Copy /y toastpkg.orig toastpkg.inf

  1. Attempt to stage the package. At the command prompt, type:

    pnputil.exe -a toastpkg.inf

    Because the signature attached to the package is valid, the files are unmodified, and the file thumbprints match the signature, Windows successfully stages the package, with no prompts. The output includes the published name with the OEM number that you can use to remove the driver package from the store later, if needed.

  2. Make note of the number assigned to your package.

    Microsoft PnP Utility
    Processing inf :            toastpkg.inf
    Driver Package added successfully.
    Published name :            oem2.inf
    Total attempted:              1
    Number successfully imported: 1
    The number assigned to your package might be different due to the number of driver packages that are already installed on your computer.

You can view the package in the store by running the PnPUtil tool with the -e (for 'enumerate') parameter.

  1. At the command prompt, type:

    pnputil.exe -e
  2. Look for the package with your OEM## listed in the output. Make note of this number because you might need it later. You can also see the version number and date that you entered in the .inf file.

    Published name :            oem2.inf
    Driver package provider :   Toast´R´Us
    Class :                     Unknown driver class
    Driver version and date :   05/01/2009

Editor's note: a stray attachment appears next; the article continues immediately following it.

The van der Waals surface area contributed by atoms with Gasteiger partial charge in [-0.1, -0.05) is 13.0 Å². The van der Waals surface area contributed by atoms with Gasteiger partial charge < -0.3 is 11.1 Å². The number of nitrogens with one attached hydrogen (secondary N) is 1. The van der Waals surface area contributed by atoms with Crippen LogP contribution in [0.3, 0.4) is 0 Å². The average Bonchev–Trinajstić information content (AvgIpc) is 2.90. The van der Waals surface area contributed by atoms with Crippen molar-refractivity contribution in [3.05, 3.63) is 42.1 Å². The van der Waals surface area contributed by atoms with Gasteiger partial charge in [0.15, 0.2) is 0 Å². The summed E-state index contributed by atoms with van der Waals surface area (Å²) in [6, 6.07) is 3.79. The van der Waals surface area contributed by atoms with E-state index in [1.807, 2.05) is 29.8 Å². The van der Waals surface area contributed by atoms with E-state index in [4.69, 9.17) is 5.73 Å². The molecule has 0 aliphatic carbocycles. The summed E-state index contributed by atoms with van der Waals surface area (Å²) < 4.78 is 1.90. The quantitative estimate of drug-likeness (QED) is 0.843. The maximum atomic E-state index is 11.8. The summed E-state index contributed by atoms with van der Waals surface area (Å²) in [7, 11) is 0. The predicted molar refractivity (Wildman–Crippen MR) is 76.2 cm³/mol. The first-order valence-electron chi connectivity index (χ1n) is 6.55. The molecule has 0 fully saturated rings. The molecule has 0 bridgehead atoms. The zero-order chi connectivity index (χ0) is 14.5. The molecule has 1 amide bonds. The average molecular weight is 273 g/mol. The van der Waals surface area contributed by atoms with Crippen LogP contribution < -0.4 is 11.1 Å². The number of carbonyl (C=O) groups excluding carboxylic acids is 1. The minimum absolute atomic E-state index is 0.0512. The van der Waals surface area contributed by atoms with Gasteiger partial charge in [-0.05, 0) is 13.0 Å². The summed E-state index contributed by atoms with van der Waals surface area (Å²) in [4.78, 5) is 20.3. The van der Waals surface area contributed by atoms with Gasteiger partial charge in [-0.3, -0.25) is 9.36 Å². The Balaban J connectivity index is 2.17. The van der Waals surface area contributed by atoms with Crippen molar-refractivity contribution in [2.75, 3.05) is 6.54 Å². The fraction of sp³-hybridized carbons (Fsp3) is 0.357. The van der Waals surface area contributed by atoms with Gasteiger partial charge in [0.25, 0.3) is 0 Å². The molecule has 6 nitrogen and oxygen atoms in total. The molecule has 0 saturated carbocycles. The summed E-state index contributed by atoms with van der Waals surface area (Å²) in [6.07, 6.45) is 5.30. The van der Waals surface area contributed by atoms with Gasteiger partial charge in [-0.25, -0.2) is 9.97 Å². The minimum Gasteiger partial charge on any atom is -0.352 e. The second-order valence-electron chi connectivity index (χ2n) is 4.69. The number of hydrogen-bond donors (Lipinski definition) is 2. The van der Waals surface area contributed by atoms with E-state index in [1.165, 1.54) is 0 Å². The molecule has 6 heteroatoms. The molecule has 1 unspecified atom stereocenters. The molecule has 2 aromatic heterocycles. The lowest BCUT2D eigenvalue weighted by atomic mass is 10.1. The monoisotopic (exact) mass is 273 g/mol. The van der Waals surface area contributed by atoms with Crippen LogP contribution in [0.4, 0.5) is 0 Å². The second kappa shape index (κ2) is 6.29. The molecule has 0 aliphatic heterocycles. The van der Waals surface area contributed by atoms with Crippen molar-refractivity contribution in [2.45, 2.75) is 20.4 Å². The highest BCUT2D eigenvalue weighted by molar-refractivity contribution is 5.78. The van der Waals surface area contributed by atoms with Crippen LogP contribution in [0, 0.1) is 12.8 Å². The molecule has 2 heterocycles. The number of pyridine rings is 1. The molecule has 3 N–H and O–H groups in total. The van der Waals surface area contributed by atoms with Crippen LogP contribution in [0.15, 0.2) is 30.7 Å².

Signer name :               MyCompany - for test use only

At this point, the driver package is now in the driver store. The driver package was staged by an account that has the required administrative rights, and Windows has checked the validity of the digital signature, so the device driver can be installed by a standard user by simply attaching the device.

In this procedure, you run the Enum.exe tool as an administrator, even though Windows can install a device driver from the store as a standard user. The elevated permissions are required because of the simulation of the hardware in software, not because of the device driver installation process. If you follow these procedures with a real hardware device, using a vendor-provided device driver, you do not need to be logged on as an administrator when inserting the device.

  1. Log off, and then log on as DMI-Client1\TestUser.

  2. Open a command prompt with administrator rights. Click Start and All Programs, and then click Accessories. Right-click Command Prompt, and then click Run as administrator.

  3. On the User Account Control page, you are asked to specify an administrator account and its password. Select TestAdmin, enter its password, and then click Yes.

    The command prompt opens.

  4. Start Device Manager so you can view the installed device. At the command prompt with elevated permissions, type the following command:

    mmc devmgmt.msc
  5. Rearrange the windows so you can use the command prompt while still seeing the contents of Device Manager.

  6. Change to the c:\toaster folder. At the command prompt, type the following command:

    cd \toaster
  7. Run the Enum.exe tool, which simulates plugging in a Toaster device. At the command prompt, type:

    Enum -p 1

    After the device driver finishes installing, the device appears in Device Manager.

Do not attempt to uninstall the device driver until instructed to do so in the following procedure.